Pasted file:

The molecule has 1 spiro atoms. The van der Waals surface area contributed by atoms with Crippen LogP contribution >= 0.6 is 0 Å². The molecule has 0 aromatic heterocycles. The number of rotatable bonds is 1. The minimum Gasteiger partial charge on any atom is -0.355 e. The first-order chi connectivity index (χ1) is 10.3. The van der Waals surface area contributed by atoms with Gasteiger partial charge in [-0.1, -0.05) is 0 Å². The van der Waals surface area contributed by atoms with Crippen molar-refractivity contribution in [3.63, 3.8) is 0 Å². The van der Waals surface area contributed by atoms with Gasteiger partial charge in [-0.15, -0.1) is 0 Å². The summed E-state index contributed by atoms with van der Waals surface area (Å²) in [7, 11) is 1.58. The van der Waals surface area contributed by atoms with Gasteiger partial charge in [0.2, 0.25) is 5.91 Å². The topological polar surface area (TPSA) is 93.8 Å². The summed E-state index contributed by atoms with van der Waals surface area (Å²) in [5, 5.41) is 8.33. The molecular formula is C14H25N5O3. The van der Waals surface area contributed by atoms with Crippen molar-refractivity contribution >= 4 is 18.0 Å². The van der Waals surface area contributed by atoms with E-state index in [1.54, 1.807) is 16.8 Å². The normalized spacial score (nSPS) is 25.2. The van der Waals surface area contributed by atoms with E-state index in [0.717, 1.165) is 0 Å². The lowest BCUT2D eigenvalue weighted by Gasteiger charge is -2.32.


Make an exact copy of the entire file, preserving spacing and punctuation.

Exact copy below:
The molecule has 1 spiro atoms. The van der Waals surface area contributed by atoms with Crippen LogP contribution >= 0.6 is 0 Å². The molecule has 0 aromatic heterocycles. The number of rotatable bonds is 1. The minimum Gasteiger partial charge on any atom is -0.355 e. The first-order chi connectivity index (χ1) is 10.3. The van der Waals surface area contributed by atoms with Gasteiger partial charge in [-0.1, -0.05) is 0 Å². The van der Waals surface area contributed by atoms with Crippen molar-refractivity contribution in [3.63, 3.8) is 0 Å². The van der Waals surface area contributed by atoms with Gasteiger partial charge in [-0.15, -0.1) is 0 Å². The summed E-state index contributed by atoms with van der Waals surface area (Å²) in [7, 11) is 1.58. The van der Waals surface area contributed by atoms with Gasteiger partial charge in [0.2, 0.25) is 5.91 Å². The topological polar surface area (TPSA) is 93.8 Å². The summed E-state index contributed by atoms with van der Waals surface area (Å²) in [5, 5.41) is 8.33. The molecular formula is C14H25N5O3. The van der Waals surface area contributed by atoms with Crippen molar-refractivity contribution >= 4 is 18.0 Å². The van der Waals surface area contributed by atoms with E-state index in [1.54, 1.807) is 16.8 Å². The normalized spacial score (nSPS) is 25.2. The van der Waals surface area contributed by atoms with E-state index in [0.717, 1.165) is 0 Å². The lowest BCUT2D eigenvalue weighted by Gasteiger charge is -2.32.